I Tried the 12-3-30 Workout. Here's Why I Won't Do It 5 Days a Week Again.

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I tried it 12-3-30 workout composite

Verywell / Michela Buttignol

Key Takeaways

  • The viral 12-3-30 workout involves walking on a treadmill at an incline of 12 and speed of 3 for 30 minutes.
  • Walking on an incline can offer aerobic benefits and add variety to a fitness routine.
  • The steep incline presents a risk for lower extremity injuries.

I’ve been a runner for as long as I can remember, but after completing the NYC marathon last November, I’ve been looking for a way to break up my fitness routine.

Crossing the finish line in Central Park was a life goal of mine, but the training took a mental toll. Running started feeling like a chore instead of a release. With the marathon behind me, I looked for other ways to move my body—including barre and trampoline workouts—so when my editor asked if I wanted to try out a new TikTok 12-3-30 workout, I jumped at the opportunity.

Lauren Giraldo, the TikTok influencer behind the 12-3-30 trend, first posted about it on YouTube in 2019 and on TikTok a year later. She said this workout has helped her lose 30 pounds without dieting or counting calories. While Giraldo is not a certified trainer, she has inspired a community of people who want to stay fit by walking and even hosts in-person "hot girl walks."

If you, like me, are new to this workout, here are the basics:

  • Set the treadmill to an incline of 12
  • Put the speed on 3
  • Walk for 30 minutes

That's it. Giraldo recommends doing this straightforward workout "as many times as you can a week" but said she aims for about five times a week—so that became my goal, too.

Walking at a Steep Incline Isn't Exactly Easy

Walking, like other forms of physical activity, offers tons of health benefits. It can help reduce stress and lower the risk of developing chronic disease. And walking on an incline—without increasing your speed—can help you meet the recommendation of 150 minutes of moderate-intensity physical activity each week.

I’m a morning workout person, so I decided to do 12-3-30 before breakfast. My apartment building has a gym, so I got ready on a Sunday morning and went downstairs for the first day of my new routine.

Right away the incline felt steeper than I expected. My usual running route is very flat, so an incline of 12 was noticeable.

Once I got going, I wasn’t out of breath, but my heart rate was elevated. I even read a book on my Kindle app, which made it feel more relaxing than any other workout I’m used to.

The next morning, I returned to the gym and my trusty treadmill. However, on day three, I started to notice some lower back pain. 

Christopher J. Lundstrom, PhD, a professor in sports and exercise science at the University of Minnesota, told me that he has some concerns over the incline. “12% is pretty substantial," he said.

He said that walking at this incline can put a lot of stress on the lower limbs and it’s not a workout he would recommend doing every day.

Being a stubborn athlete, I wasn’t going to let some minor pain keep me from finishing my workout plan. I hopped on the treadmill for the next two days to finish my 12-3-30 challenge.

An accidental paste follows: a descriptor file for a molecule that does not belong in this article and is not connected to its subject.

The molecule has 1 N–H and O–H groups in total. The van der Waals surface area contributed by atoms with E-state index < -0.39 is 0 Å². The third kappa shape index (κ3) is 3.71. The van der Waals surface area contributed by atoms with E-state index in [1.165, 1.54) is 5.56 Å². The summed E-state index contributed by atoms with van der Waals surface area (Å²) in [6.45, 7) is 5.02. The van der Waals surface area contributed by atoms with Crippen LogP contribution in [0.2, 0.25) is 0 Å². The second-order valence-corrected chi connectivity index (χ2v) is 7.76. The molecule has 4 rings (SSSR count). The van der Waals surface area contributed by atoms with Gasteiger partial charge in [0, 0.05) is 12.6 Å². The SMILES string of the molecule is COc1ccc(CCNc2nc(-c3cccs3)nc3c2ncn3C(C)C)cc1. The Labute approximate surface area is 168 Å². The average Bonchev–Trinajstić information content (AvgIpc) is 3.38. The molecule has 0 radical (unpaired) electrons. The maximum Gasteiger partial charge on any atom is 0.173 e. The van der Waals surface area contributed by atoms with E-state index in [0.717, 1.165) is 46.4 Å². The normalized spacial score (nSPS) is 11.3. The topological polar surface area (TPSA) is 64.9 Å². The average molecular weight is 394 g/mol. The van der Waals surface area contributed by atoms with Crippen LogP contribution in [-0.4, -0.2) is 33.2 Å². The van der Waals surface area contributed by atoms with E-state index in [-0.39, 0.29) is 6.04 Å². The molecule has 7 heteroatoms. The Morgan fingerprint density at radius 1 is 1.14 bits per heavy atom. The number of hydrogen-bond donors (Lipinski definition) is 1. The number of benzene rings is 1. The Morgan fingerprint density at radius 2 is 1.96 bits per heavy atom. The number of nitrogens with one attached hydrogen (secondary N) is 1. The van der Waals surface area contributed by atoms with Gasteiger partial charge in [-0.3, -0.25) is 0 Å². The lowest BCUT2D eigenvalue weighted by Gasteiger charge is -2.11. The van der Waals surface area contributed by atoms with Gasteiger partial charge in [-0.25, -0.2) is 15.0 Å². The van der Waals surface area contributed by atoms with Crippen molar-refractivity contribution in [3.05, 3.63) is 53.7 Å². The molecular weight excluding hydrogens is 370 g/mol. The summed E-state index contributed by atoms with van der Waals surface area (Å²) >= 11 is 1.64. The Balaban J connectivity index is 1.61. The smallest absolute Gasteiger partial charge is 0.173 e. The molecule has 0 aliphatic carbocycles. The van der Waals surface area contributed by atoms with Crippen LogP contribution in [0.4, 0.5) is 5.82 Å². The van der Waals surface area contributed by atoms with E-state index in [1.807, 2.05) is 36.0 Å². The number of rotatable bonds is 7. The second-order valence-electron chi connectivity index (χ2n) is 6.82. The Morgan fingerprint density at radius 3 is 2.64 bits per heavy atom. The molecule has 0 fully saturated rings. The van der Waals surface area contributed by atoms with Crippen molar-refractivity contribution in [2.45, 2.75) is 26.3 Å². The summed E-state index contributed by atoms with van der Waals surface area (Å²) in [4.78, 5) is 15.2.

But even as I’m writing this now, I can feel a nagging pain in my lower back. 

“Starting at a lower incline and shorter increments, and building up from there might be a safer way and healthier way to implement it,” Lundstrom said.

The Outcome

I was eager to try 12-3-30 to get out of my running rut, but doing this five days a week was too much for me. 

“With any kind of fitness trend, the message that this one thing is all you have to do, and that's going to change everything for you, is always a bit of a red flag,” Lundstrom said.

Trying this workout was a good reminder that I need to listen to both my mind and my body when it comes to my workouts. Training for the marathon left me craving a balanced fitness routine so jumping into a five-day-a-week treadmill workout doesn’t feel right. 

Doing 12-3-30 the same day as another workout probably isn’t the best idea for me either. I did a 30-minute rowing workout on day 1 and a 4-mile run on day 3, which could have added to the back pain.

While this won’t become a go-to for me, mixing in a 12-3-30 workout once a week could offer some much-needed variety. This challenge was a good reminder that I can find different ways to move my body when I need to shake up my running routine.

Want to Try It Yourself?

If you want to give the 12-3-30 workout a try, all you really need is a treadmill that can safely incline to the proper height and a pair of walking or running shoes. When choosing a treadmill, it's important to look for one with a range of speeds and inclines and an easy-to-use dashboard to help you program your settings. Nice-to-have features include memory settings that will allow you to save inclines and speeds (like the 12-3-30 workout) so you don't have to set it up every time you want to hit the belt. Here are some of the best treadmills with incline and speed settings to help you get started:

The Final Verdict

Variety in your fitness routine is key. Doing any repetitive workout five days a week is mentally and physically taxing. When I'm not training for a race, I want to mix up my workouts and maybe that means adding in a 12-3-30 workout every now and then.

1 Source
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  1. U.S. Department of Health and Human Services. Physical Activity Guidelines for Americans - 2nd Edition. U.S. Department of Health and Human Services; 2018.